In 1949, the US Military issued MIL-STD-1629, titled Procedures for Performing a Failure Mode, Effects and Criticality Analysis. It was reissued and reprinted numerous times thereafter. In practice, people refer to the method described in the MIL Standard as FMEA, often with a prefix: DFMEA for Design FMEA, PFMEA for Process FMEA and the like. FMEA is one of the AIAG Core Tools and thus it is widely used by automotive industry suppliers. The method is also described in SAE, IEC, and other standards. In its various forms FMEA is meant to help organizations identify risks and allocate resources to address said risks. In essence, an FMEA answers the following three questions.
- What has gone wrong in the past?
- What could go wrong now or in the future?
- What can we do about it right now?
However, there is a catch with the classic approach. Attempts to draw people into an FMEA conversation are often met with resistance and shrieks of agony. Feedback indicates a common theme – people dreaded their past participation in FMEA sessions because of its unwieldy tabular approach. Referring to large spreadsheets with tiny fonts, people comment with terms like “tedious” and “bewildering” and phrases like “it took forever” and “there must be a better way.” Of course, for the Lean Thinker, these comments point clearly toward an improvement opportunity. With that in mind, we will review an alternative: a visual Process FMEA that has been used successfully for non-regulated risk assessments.
Alternate method for PFMEA
The alternate method differs from the formal method in several ways. First, the approach is highly visual, relying on at-Gemba observations augmented by a series of process videos or photographs. Second, processes are broken down into sub-components. Third, a scale of 1-5 is used instead of a scale of 1-10. Fourth, the RPN calculation is not used.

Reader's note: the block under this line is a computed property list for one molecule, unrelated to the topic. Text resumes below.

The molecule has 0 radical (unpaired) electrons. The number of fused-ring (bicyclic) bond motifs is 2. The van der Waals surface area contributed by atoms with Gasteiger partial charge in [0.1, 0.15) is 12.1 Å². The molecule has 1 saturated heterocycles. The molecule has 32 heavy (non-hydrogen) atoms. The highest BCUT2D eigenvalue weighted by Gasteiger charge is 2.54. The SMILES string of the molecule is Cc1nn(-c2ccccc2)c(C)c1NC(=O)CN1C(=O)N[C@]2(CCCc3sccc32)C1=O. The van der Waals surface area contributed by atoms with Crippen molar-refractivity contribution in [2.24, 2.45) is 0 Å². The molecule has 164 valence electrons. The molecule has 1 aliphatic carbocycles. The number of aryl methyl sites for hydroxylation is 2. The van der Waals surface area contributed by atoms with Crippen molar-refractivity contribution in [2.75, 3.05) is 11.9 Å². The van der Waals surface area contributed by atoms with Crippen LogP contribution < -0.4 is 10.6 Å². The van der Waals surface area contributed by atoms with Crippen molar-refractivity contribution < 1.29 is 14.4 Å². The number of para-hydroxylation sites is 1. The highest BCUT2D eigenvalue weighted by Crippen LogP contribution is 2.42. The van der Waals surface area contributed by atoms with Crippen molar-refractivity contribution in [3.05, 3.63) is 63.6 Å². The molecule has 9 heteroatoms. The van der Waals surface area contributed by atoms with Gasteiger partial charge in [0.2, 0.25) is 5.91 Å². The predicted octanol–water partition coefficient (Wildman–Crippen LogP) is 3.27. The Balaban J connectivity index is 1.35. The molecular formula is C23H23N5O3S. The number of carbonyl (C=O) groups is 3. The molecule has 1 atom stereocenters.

To start, a group is assembled, they head to the production area and define a subset of the process to study. An appointed FMEA Scribe (usually a Lean Six Sigma Black Belt, Process Engineer or Quality Engineer) takes videos or photos, documents participant insight, and defines present system controls. This initial step answers the questions about past issues and potential future issue. Here is an example of the first phase:
Notice the differences compared to the classic method. The FMEA Scribe prepares a simple 1-page document with an annotated photograph. Sequential numbers highlight the areas of concern. A small table is used to establish the initial state of the process. Severity, Likelihood of Occurrence and Detectability are all rated by the group on a scale of 1-5. Unlike the RPN value, the calculated rating for the alternate method is simply the Likelihood of Occurrence times Detectability (OxD). The reason: in the second step, the Severity Rating will not change, it is what it is.
The second step in the process answers the third question (What can we do about it right now?) and provides a framework for immediate action. In this example, the team decided to build a simple lineside repair station, re-write purchasing specifications, install low-cost fiber break detectors (a fine example of process Jidoka) and take other actions to help production operators make things better, faster, and cheaper.
The second table records the actions taken and the updated numerical scores determined by the FMEA team. A comparison of the initial state OxD scores (2-6-1-6-2-1) to the after-action scores (1-2-1-2-1-1) provide an immediate feel for the effectiveness of the changes.
While this method is admittedly not for everyone, it is simpler and more collaborative than the classic approach. The focus is on the process itself and not on a spreadsheet. The people that work within the process participate, giving them a stake in the improvement effort. People collaborate and learn together. The rating system and calculations are simplified and much easier to understand. Done right, business risks are made visible and addressed before disaster strikes.
Next week: The Visual Safety FMEA